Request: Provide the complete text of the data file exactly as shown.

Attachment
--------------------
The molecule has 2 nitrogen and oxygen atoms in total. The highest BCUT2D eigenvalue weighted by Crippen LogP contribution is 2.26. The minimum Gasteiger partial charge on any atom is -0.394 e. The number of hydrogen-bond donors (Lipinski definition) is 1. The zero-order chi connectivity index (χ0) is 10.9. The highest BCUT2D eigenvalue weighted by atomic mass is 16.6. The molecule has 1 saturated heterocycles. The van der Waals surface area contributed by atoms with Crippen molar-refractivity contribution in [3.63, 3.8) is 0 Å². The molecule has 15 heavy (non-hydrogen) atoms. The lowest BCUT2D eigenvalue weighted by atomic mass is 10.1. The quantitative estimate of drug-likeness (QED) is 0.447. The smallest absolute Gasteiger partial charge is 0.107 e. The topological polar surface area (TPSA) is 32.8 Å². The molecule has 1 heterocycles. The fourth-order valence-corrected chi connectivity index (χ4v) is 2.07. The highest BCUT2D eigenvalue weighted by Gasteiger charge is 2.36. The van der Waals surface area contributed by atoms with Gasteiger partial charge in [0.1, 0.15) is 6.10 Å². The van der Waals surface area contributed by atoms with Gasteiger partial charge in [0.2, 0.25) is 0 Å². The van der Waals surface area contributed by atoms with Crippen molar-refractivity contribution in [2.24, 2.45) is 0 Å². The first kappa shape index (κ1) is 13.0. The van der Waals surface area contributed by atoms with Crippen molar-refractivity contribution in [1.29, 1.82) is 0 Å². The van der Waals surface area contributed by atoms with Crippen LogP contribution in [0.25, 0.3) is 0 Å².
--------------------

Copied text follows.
The molecule has 2 nitrogen and oxygen atoms in total. The highest BCUT2D eigenvalue weighted by Crippen LogP contribution is 2.26. The minimum Gasteiger partial charge on any atom is -0.394 e. The number of hydrogen-bond donors (Lipinski definition) is 1. The zero-order chi connectivity index (χ0) is 10.9. The highest BCUT2D eigenvalue weighted by atomic mass is 16.6. The molecule has 1 saturated heterocycles. The van der Waals surface area contributed by atoms with Crippen molar-refractivity contribution in [3.63, 3.8) is 0 Å². The molecule has 15 heavy (non-hydrogen) atoms. The lowest BCUT2D eigenvalue weighted by atomic mass is 10.1. The quantitative estimate of drug-likeness (QED) is 0.447. The smallest absolute Gasteiger partial charge is 0.107 e. The topological polar surface area (TPSA) is 32.8 Å². The molecule has 1 heterocycles. The fourth-order valence-corrected chi connectivity index (χ4v) is 2.07. The highest BCUT2D eigenvalue weighted by Gasteiger charge is 2.36. The van der Waals surface area contributed by atoms with Gasteiger partial charge in [0.1, 0.15) is 6.10 Å². The van der Waals surface area contributed by atoms with Gasteiger partial charge in [0.2, 0.25) is 0 Å². The van der Waals surface area contributed by atoms with Crippen molar-refractivity contribution in [2.24, 2.45) is 0 Å². The first kappa shape index (κ1) is 13.0. The van der Waals surface area contributed by atoms with Crippen molar-refractivity contribution in [1.29, 1.82) is 0 Å². The van der Waals surface area contributed by atoms with Crippen LogP contribution in [0.25, 0.3) is 0 Å².